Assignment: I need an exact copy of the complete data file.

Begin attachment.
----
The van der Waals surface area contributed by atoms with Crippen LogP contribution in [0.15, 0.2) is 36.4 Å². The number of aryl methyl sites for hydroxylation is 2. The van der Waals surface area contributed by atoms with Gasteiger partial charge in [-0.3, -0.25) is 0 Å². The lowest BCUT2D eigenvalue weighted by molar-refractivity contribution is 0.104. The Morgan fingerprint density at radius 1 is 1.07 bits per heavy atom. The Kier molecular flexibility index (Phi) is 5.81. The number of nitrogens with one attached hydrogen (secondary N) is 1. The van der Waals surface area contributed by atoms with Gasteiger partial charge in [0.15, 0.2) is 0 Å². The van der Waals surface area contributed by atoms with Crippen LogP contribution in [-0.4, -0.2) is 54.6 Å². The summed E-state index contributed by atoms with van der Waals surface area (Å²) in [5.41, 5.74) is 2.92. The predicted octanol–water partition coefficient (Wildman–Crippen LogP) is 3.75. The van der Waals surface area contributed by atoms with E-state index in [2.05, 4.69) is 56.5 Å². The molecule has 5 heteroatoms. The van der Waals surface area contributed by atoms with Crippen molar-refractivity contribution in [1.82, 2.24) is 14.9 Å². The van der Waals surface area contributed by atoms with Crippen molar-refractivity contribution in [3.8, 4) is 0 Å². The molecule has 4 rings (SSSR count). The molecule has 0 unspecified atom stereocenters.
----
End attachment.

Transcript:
The van der Waals surface area contributed by atoms with Crippen LogP contribution in [0.15, 0.2) is 36.4 Å². The number of aryl methyl sites for hydroxylation is 2. The van der Waals surface area contributed by atoms with Gasteiger partial charge in [-0.3, -0.25) is 0 Å². The lowest BCUT2D eigenvalue weighted by molar-refractivity contribution is 0.104. The Morgan fingerprint density at radius 1 is 1.07 bits per heavy atom. The Kier molecular flexibility index (Phi) is 5.81. The number of nitrogens with one attached hydrogen (secondary N) is 1. The van der Waals surface area contributed by atoms with Gasteiger partial charge in [0.15, 0.2) is 0 Å². The van der Waals surface area contributed by atoms with Crippen LogP contribution in [-0.4, -0.2) is 54.6 Å². The summed E-state index contributed by atoms with van der Waals surface area (Å²) in [5.41, 5.74) is 2.92. The predicted octanol–water partition coefficient (Wildman–Crippen LogP) is 3.75. The van der Waals surface area contributed by atoms with E-state index in [2.05, 4.69) is 56.5 Å². The molecule has 5 heteroatoms. The van der Waals surface area contributed by atoms with Crippen molar-refractivity contribution in [1.82, 2.24) is 14.9 Å². The van der Waals surface area contributed by atoms with Crippen molar-refractivity contribution in [3.8, 4) is 0 Å². The molecule has 4 rings (SSSR count). The molecule has 0 unspecified atom stereocenters.